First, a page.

• Coca-Cola (NYSE: KO)                                                            Beverage
  • Visa (NYSE: V) and MasterCard (NYSE: MA)                           Financial Services
  • Lockheed Martin (NYSE: LMT)                                                Aerospace/arms
  • Walmart (NYSE: WMT)                                                           Retail

We can’t put a blanket over all big-cap stocks. They are not bulletproof and can fall. Meta Platforms Inc (NASDAQ: FB) recently recorded the biggest single-day loss in market history. FB is a mega-cap stock that lost over $200B in one day on Friday, February 4th. That was a 25% decline. This is also part of a loss of almost 40% over the last 6 months. 

Another unforgettable example is Enron. The ex-energy giant filed for bankruptcy in December 2001 for over $60B. The company’s management used fraudulent accounting to hide losses and increase revenues. After the fraud was uncovered, their stock plunged from $90 to $0.26. In the following months, fingers were pointed, but ultimately, the shareholders were the ones who suffered.

What’s the lesson so far? Do your own due diligence. Large cap vs small cap. Every company out there can fraud the system, no matter how big they are. There’s always a smaller company in the same industry that can achieve great things in the future.

Small Cap or Large Cap?

Large Cap vs Small Cap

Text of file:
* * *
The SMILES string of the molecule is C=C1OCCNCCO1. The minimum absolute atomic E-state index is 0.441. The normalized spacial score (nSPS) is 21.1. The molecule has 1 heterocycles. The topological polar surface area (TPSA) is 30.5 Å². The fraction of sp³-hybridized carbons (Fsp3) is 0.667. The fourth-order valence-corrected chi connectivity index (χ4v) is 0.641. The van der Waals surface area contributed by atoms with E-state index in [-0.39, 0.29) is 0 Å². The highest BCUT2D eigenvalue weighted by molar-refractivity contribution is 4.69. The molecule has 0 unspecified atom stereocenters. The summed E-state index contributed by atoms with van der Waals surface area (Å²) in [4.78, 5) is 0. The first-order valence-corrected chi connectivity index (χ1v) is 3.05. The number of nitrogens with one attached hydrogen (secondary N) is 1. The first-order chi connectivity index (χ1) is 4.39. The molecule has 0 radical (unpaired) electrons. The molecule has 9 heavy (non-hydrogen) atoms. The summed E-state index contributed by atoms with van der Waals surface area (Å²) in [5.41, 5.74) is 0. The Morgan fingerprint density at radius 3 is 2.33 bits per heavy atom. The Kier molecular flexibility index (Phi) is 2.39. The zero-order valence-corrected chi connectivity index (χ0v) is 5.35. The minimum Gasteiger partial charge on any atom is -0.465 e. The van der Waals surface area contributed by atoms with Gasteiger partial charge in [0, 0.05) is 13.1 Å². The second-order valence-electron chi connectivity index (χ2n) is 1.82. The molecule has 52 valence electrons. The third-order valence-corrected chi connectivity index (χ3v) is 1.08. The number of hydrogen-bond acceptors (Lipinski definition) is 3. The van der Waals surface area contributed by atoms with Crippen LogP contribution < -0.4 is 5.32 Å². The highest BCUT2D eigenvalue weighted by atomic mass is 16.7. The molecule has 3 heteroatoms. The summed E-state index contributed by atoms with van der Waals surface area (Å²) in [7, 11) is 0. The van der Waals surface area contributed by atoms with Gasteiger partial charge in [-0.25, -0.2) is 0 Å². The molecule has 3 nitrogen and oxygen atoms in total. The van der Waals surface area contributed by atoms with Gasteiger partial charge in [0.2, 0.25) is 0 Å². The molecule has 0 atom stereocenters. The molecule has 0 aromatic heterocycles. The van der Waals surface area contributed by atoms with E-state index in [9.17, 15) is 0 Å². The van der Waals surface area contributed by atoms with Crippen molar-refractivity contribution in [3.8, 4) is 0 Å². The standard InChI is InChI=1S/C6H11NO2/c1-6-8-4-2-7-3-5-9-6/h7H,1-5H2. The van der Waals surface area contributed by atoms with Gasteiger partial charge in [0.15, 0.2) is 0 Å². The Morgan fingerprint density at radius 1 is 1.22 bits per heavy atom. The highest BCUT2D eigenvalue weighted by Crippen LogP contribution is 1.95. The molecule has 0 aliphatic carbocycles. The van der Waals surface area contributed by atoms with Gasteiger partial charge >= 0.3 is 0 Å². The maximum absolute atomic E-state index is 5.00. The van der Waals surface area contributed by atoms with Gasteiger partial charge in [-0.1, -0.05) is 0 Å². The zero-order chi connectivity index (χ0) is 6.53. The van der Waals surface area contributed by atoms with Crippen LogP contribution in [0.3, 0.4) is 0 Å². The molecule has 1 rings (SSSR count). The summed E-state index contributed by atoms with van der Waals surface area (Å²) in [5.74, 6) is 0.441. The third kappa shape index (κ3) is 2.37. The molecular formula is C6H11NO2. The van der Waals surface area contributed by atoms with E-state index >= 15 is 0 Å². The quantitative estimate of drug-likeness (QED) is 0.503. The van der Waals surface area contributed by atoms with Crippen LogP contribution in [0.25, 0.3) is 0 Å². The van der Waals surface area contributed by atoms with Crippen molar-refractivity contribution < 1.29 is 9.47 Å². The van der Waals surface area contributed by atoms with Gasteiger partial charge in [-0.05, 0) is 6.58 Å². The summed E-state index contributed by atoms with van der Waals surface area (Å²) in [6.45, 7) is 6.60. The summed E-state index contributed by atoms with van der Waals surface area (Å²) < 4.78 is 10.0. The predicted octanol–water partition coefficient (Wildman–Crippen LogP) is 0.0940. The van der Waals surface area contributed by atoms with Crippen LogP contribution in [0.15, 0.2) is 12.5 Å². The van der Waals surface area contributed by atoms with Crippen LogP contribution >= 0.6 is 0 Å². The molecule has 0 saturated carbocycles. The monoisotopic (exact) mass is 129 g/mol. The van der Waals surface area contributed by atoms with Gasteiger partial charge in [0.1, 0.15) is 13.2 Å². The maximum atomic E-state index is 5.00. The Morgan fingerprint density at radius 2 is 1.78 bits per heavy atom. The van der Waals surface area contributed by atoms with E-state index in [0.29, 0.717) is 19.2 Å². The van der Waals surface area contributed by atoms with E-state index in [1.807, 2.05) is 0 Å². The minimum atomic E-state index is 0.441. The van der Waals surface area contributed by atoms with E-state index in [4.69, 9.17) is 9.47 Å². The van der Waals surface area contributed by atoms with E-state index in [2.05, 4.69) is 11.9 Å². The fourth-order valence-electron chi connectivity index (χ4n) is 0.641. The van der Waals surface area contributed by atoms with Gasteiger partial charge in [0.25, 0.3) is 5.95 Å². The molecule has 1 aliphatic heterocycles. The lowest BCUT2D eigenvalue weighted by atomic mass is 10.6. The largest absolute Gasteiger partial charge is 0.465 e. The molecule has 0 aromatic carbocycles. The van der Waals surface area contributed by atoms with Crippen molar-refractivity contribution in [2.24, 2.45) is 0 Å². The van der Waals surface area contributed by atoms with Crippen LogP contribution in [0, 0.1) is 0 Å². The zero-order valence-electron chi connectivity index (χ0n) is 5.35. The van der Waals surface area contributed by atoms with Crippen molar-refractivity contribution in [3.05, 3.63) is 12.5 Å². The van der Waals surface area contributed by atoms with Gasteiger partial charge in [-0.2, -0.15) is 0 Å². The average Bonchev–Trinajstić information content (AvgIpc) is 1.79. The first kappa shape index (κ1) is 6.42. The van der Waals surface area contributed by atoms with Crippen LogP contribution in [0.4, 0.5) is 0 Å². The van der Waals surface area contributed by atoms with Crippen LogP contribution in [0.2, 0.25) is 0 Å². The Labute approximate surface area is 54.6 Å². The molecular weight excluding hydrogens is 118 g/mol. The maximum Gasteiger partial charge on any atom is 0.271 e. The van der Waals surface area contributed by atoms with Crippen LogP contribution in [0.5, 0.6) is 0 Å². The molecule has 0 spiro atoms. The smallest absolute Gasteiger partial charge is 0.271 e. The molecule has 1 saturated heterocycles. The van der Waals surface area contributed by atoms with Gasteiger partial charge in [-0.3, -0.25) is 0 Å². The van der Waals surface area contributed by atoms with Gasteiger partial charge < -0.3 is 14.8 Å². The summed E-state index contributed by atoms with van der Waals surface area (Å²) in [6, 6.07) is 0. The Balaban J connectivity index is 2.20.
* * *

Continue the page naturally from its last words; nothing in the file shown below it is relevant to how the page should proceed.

Large-cap stocks tend to be part of more indexes and funds than their smaller counterparts.

Multinational corporations tend to fall under more than one market. Let’s take Amazon as an example.

This mega-cap can fall under software, entertainment, e-commerce, and many other categories.

Hence, it is much more popular and fits in many indexes. Small-cap stocks are part of indexes and funds where they are often grouped together.

Additionally, they are not as popular, or stable.

Big investors tend to switch their holdings depending on market conditions. 

Let’s take a look at how stocks from large cap vs small cap categories have performed during uncertain times in the past.

2020-2021

During the first five months of 2021, small cap stocks did much better than their larger counterparts. However, by the end of the year, larger-cap stocks came out on top. What was the reason behind this reversal? 

In the picture below, small cap stocks are in green, mid cap in orange, and large cap in purple. So who did better? Large cap vs small cap.

Large Cap vs Small Cap